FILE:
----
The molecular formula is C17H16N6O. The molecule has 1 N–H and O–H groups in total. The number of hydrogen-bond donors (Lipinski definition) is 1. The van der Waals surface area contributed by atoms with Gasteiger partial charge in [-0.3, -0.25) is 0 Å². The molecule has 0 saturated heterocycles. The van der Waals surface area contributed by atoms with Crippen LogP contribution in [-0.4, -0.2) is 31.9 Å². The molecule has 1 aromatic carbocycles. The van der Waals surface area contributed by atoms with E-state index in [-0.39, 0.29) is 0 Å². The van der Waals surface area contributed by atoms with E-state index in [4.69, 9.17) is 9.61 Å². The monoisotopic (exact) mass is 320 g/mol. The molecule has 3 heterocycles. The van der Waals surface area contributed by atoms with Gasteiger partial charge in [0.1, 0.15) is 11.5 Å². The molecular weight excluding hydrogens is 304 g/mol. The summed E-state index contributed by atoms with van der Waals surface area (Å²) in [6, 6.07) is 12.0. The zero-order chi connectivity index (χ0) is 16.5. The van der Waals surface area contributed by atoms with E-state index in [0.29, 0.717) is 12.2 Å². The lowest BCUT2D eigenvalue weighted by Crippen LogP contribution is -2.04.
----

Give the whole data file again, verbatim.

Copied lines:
The molecular formula is C17H16N6O. The molecule has 1 N–H and O–H groups in total. The number of hydrogen-bond donors (Lipinski definition) is 1. The van der Waals surface area contributed by atoms with Gasteiger partial charge in [-0.3, -0.25) is 0 Å². The molecule has 0 saturated heterocycles. The van der Waals surface area contributed by atoms with Crippen LogP contribution in [-0.4, -0.2) is 31.9 Å². The molecule has 1 aromatic carbocycles. The van der Waals surface area contributed by atoms with E-state index in [-0.39, 0.29) is 0 Å². The van der Waals surface area contributed by atoms with E-state index in [4.69, 9.17) is 9.61 Å². The monoisotopic (exact) mass is 320 g/mol. The molecule has 3 heterocycles. The van der Waals surface area contributed by atoms with Gasteiger partial charge in [0.1, 0.15) is 11.5 Å². The molecular weight excluding hydrogens is 304 g/mol. The summed E-state index contributed by atoms with van der Waals surface area (Å²) in [6, 6.07) is 12.0. The zero-order chi connectivity index (χ0) is 16.5. The van der Waals surface area contributed by atoms with E-state index in [0.29, 0.717) is 12.2 Å². The lowest BCUT2D eigenvalue weighted by Crippen LogP contribution is -2.04.